You know, I rarely do a basic-basic tutorial, but recent events inspired me! I put together four maxi skirts from African wax print cotton (two adult and two matching toddler skirts), and the project was delightful. Besides the kidney-shaped pocket pieces, every aspect of the skirts were rectangles: the body of the skirt, the waistband, the sash, and the sash carriers.
I got to thinking that I can put together a lovely sash in my sleep, but I had troubles earlier on in my sewing career. While no tutorial can cover *every* eventuality, this is a basic tutorial from a sash made of a stable, woven, nonstretch knit. You need your sash strip – the width and length of the finished sash plus a seam allowance per side.
As you can see above, I cut my sash with a rotary cutter. Tearing is also a great way to get the sash right on the grain; not all wovens tear that well. YOu want everything along the crossgrain as much as possible.
Next, I fold the sash right sides together, lengthwise, and give them a light press. In this photo you can tell the strip is right sides together as the gold metallic print is only on the right side of the fabric:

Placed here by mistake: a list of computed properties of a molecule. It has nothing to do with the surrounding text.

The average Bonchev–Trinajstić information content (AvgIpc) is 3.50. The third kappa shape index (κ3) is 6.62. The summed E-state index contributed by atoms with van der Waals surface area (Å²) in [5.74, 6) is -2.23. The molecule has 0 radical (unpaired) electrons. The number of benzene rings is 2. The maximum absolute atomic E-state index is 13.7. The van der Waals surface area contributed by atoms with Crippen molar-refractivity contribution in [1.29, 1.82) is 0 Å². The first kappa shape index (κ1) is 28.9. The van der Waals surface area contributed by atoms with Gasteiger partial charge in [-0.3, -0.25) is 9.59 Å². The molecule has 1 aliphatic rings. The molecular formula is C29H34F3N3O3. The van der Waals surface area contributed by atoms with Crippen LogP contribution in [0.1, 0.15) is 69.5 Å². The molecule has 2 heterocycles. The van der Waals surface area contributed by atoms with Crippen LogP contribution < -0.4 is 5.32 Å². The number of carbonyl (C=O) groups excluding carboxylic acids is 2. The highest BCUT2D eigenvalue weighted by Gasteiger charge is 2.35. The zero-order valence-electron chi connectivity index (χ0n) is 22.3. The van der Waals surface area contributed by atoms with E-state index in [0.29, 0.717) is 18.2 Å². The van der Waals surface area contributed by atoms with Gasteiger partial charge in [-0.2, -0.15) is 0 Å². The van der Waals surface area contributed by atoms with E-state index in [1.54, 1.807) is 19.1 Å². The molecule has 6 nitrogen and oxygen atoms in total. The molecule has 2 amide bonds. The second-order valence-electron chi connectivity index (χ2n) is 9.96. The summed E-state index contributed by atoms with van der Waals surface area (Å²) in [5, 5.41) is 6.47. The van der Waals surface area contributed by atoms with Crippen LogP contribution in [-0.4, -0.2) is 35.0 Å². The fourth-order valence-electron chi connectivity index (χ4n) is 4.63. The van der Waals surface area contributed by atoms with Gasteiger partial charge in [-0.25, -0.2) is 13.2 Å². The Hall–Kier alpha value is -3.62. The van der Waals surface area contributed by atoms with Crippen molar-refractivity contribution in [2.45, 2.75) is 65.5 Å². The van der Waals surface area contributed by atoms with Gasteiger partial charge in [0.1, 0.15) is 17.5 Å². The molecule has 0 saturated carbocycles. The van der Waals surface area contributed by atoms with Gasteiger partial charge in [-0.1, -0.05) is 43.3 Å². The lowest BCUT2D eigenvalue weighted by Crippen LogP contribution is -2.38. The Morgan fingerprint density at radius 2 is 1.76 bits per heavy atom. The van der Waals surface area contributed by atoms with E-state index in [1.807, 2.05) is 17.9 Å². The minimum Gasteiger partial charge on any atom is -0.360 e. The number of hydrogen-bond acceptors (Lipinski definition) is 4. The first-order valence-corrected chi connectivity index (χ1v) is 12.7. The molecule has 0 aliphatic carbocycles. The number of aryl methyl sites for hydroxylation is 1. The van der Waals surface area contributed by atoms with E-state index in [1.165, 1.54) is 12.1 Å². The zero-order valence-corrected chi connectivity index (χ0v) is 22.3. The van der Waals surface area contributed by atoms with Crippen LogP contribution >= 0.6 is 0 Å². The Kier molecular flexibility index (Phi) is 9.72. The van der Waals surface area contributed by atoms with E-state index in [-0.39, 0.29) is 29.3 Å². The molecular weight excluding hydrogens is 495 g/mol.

Then right sides together I sew up the long edge, leaving about a 2″ gap in the middle of the long edge. I backstitch firmly at this gap:
Taking the piece to the ironing board, I iron the seam allowances back toward the main part of the strip – one at a time. I do this for both long edge seam allowances, and all four short edge seam allowances. This is a great time to really use that iron to press the strip into a flat shape:
At the gap, I carefully fold down the seam allowance and press that too:
Now, it’s time to turn the sash right-sides out. Leaving the gap in the center of the strip makes it easier to turn. If the sash is narrow, I use a wooden chopstick to turn:
Close the gap of the sash by a slip-stitch or machine topstitch, give a final press – and voila!